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Lagin


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[people of Lug (?)]. Early Celtic people who invaded Ireland before the advent of written records, giving their name to the province of Leinster. They were placed second in the order of Celtic invaders, after the Érainn. They settled not only in what is now Leinster but also in other parts of the island, including large portions of Connacht. Thomas F. O'Rahilly (1946) argued unconvincingly that they were a P-Celtic people and only adopted genealogies implying a Q-Celtic origin after the dominance of the Goidels in Ireland. Their ancestor deity, Labraid Loingsech, was thought to have invited 2,200 foreigners back with him from the continent of Europe, who became the Lagin. According to their own invasion legend, they were Gaulish in origin and invaded Ireland from Brittany (Armorica). The Annals of the Four Masters set this after 431 bc, the Book of Leinster after 307 bc. Contemporary scholarship suggests a much earlier date. They brought with them the Domnainn and the Galióin.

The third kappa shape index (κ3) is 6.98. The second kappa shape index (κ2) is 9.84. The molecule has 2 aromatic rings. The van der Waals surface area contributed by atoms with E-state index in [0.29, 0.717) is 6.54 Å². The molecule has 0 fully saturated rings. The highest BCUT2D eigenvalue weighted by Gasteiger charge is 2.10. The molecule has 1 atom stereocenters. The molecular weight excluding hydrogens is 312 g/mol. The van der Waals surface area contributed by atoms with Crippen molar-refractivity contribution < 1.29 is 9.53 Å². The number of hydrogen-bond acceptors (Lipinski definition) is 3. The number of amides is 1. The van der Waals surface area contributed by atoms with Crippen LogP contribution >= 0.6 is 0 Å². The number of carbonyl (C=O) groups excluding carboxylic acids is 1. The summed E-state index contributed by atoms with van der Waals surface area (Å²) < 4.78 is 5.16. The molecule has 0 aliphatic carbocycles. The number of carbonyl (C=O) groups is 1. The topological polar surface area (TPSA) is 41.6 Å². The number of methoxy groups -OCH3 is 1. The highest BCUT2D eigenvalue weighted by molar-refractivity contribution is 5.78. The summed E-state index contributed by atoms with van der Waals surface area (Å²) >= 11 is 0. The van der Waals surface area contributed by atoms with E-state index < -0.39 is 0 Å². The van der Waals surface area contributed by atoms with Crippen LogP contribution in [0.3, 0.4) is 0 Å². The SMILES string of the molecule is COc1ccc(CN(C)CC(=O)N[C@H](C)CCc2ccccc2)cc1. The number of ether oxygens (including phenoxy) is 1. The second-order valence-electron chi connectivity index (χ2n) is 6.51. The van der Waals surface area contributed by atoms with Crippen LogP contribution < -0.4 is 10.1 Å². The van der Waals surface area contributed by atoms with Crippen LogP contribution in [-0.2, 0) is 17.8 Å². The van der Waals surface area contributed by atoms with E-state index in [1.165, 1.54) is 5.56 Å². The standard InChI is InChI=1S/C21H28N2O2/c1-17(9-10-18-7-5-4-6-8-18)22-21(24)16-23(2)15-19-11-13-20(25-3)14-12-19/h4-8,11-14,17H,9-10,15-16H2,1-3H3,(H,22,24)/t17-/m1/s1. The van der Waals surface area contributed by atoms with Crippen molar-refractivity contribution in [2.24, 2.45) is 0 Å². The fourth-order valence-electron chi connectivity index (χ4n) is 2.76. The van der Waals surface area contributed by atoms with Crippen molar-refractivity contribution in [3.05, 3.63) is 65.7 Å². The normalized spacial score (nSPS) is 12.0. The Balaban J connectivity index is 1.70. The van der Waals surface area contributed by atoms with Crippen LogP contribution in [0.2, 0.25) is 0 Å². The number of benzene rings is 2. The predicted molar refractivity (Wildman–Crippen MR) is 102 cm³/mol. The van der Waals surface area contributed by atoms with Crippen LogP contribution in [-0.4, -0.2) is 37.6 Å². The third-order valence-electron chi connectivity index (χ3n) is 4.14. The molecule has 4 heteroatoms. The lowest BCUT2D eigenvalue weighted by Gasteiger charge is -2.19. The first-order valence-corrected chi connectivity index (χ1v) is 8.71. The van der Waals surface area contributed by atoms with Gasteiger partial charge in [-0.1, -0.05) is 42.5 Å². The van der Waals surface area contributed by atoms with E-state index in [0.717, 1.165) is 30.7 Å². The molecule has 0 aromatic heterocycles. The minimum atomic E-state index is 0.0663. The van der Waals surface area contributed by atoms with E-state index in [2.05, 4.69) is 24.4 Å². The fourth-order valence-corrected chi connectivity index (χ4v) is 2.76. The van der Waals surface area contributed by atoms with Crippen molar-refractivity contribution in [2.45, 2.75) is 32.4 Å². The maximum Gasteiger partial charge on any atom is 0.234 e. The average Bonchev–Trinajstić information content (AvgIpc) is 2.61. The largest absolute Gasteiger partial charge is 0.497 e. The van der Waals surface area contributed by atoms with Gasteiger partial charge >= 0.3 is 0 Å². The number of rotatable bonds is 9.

See Thomas F. O'Rahilly, Early Irish History and Mythology (Dublin, 1946), 17–24, 101–20;Alfred P. Smyth, Celtic Leinster (Dublin, 1982).

Subjects: Religion.


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